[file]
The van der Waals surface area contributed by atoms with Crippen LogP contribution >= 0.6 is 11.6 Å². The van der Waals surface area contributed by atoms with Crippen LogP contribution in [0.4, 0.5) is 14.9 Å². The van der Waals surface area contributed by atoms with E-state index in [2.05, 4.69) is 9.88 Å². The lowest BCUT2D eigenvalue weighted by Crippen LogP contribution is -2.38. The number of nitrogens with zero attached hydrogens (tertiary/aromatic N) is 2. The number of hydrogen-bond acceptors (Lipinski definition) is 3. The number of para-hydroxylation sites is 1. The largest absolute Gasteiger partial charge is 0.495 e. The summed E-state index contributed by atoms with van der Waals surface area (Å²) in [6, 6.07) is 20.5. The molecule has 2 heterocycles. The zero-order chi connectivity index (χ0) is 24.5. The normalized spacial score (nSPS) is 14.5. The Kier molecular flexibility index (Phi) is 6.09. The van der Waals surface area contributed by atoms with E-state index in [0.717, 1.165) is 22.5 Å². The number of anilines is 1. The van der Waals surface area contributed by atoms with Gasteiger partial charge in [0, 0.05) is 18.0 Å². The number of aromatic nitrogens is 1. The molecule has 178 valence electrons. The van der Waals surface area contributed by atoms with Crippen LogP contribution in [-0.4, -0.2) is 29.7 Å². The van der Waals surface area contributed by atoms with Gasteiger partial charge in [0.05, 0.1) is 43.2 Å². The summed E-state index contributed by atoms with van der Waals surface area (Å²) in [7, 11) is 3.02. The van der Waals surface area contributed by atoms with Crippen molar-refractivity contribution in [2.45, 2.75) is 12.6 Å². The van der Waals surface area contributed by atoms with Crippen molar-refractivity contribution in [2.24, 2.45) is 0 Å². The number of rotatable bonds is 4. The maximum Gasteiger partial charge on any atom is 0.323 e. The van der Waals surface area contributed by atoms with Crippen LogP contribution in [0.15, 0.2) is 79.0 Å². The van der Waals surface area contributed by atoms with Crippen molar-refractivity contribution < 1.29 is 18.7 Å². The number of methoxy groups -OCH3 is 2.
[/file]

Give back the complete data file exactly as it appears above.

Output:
The van der Waals surface area contributed by atoms with Crippen LogP contribution >= 0.6 is 11.6 Å². The van der Waals surface area contributed by atoms with Crippen LogP contribution in [0.4, 0.5) is 14.9 Å². The van der Waals surface area contributed by atoms with E-state index in [2.05, 4.69) is 9.88 Å². The lowest BCUT2D eigenvalue weighted by Crippen LogP contribution is -2.38. The number of nitrogens with zero attached hydrogens (tertiary/aromatic N) is 2. The number of hydrogen-bond acceptors (Lipinski definition) is 3. The number of para-hydroxylation sites is 1. The largest absolute Gasteiger partial charge is 0.495 e. The summed E-state index contributed by atoms with van der Waals surface area (Å²) in [6, 6.07) is 20.5. The molecule has 2 heterocycles. The zero-order chi connectivity index (χ0) is 24.5. The normalized spacial score (nSPS) is 14.5. The Kier molecular flexibility index (Phi) is 6.09. The van der Waals surface area contributed by atoms with E-state index in [0.717, 1.165) is 22.5 Å². The number of anilines is 1. The van der Waals surface area contributed by atoms with Gasteiger partial charge in [0, 0.05) is 18.0 Å². The number of aromatic nitrogens is 1. The molecule has 178 valence electrons. The van der Waals surface area contributed by atoms with Crippen LogP contribution in [-0.4, -0.2) is 29.7 Å². The van der Waals surface area contributed by atoms with Gasteiger partial charge in [0.05, 0.1) is 43.2 Å². The summed E-state index contributed by atoms with van der Waals surface area (Å²) in [7, 11) is 3.02. The van der Waals surface area contributed by atoms with Crippen molar-refractivity contribution in [2.45, 2.75) is 12.6 Å². The van der Waals surface area contributed by atoms with Crippen molar-refractivity contribution in [2.24, 2.45) is 0 Å². The number of rotatable bonds is 4. The maximum Gasteiger partial charge on any atom is 0.323 e. The van der Waals surface area contributed by atoms with Crippen LogP contribution in [0.15, 0.2) is 79.0 Å². The van der Waals surface area contributed by atoms with Crippen molar-refractivity contribution < 1.29 is 18.7 Å². The number of methoxy groups -OCH3 is 2.